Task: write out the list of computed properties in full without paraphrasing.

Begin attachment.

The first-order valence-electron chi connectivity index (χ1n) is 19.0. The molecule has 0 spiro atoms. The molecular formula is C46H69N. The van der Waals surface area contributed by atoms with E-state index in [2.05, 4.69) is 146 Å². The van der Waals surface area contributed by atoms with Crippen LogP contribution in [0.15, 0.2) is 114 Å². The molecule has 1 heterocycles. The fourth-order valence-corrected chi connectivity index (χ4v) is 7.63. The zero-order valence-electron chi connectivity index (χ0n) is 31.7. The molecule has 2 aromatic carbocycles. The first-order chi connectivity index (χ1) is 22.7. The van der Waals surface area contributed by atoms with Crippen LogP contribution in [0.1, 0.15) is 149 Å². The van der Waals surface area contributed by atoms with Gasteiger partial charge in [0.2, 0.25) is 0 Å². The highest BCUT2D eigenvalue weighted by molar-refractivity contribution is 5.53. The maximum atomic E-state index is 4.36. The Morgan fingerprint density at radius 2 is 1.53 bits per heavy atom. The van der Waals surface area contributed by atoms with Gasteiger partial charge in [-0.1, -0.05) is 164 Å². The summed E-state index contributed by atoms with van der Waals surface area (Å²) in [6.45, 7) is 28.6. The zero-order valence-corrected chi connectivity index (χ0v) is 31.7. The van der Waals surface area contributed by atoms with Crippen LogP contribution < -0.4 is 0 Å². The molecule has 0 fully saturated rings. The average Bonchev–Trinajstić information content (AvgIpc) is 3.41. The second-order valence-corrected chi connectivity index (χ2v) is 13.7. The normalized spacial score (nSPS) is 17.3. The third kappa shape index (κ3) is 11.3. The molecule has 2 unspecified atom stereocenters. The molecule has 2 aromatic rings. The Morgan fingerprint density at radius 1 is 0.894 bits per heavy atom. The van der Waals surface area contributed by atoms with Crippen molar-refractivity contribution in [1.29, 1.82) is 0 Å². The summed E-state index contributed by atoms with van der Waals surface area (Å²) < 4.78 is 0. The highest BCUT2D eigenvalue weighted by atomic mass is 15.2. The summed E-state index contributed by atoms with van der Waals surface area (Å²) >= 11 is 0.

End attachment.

The first-order valence-electron chi connectivity index (χ1n) is 19.0. The molecule has 0 spiro atoms. The molecular formula is C46H69N. The van der Waals surface area contributed by atoms with E-state index in [2.05, 4.69) is 146 Å². The van der Waals surface area contributed by atoms with Crippen LogP contribution in [0.15, 0.2) is 114 Å². The molecule has 1 heterocycles. The fourth-order valence-corrected chi connectivity index (χ4v) is 7.63. The zero-order valence-electron chi connectivity index (χ0n) is 31.7. The molecule has 2 aromatic carbocycles. The first-order chi connectivity index (χ1) is 22.7. The van der Waals surface area contributed by atoms with Crippen LogP contribution in [0.1, 0.15) is 149 Å². The van der Waals surface area contributed by atoms with Gasteiger partial charge in [0.2, 0.25) is 0 Å². The highest BCUT2D eigenvalue weighted by molar-refractivity contribution is 5.53. The maximum atomic E-state index is 4.36. The Morgan fingerprint density at radius 2 is 1.53 bits per heavy atom. The van der Waals surface area contributed by atoms with Gasteiger partial charge in [-0.1, -0.05) is 164 Å². The summed E-state index contributed by atoms with van der Waals surface area (Å²) in [6.45, 7) is 28.6. The zero-order valence-corrected chi connectivity index (χ0v) is 31.7. The van der Waals surface area contributed by atoms with Crippen LogP contribution < -0.4 is 0 Å². The molecule has 0 fully saturated rings. The average Bonchev–Trinajstić information content (AvgIpc) is 3.41. The second-order valence-corrected chi connectivity index (χ2v) is 13.7. The normalized spacial score (nSPS) is 17.3. The third kappa shape index (κ3) is 11.3. The molecule has 2 unspecified atom stereocenters. The molecule has 2 aromatic rings. The Morgan fingerprint density at radius 1 is 0.894 bits per heavy atom. The van der Waals surface area contributed by atoms with Crippen molar-refractivity contribution in [1.29, 1.82) is 0 Å². The summed E-state index contributed by atoms with van der Waals surface area (Å²) < 4.78 is 0. The highest BCUT2D eigenvalue weighted by atomic mass is 15.2. The summed E-state index contributed by atoms with van der Waals surface area (Å²) >= 11 is 0.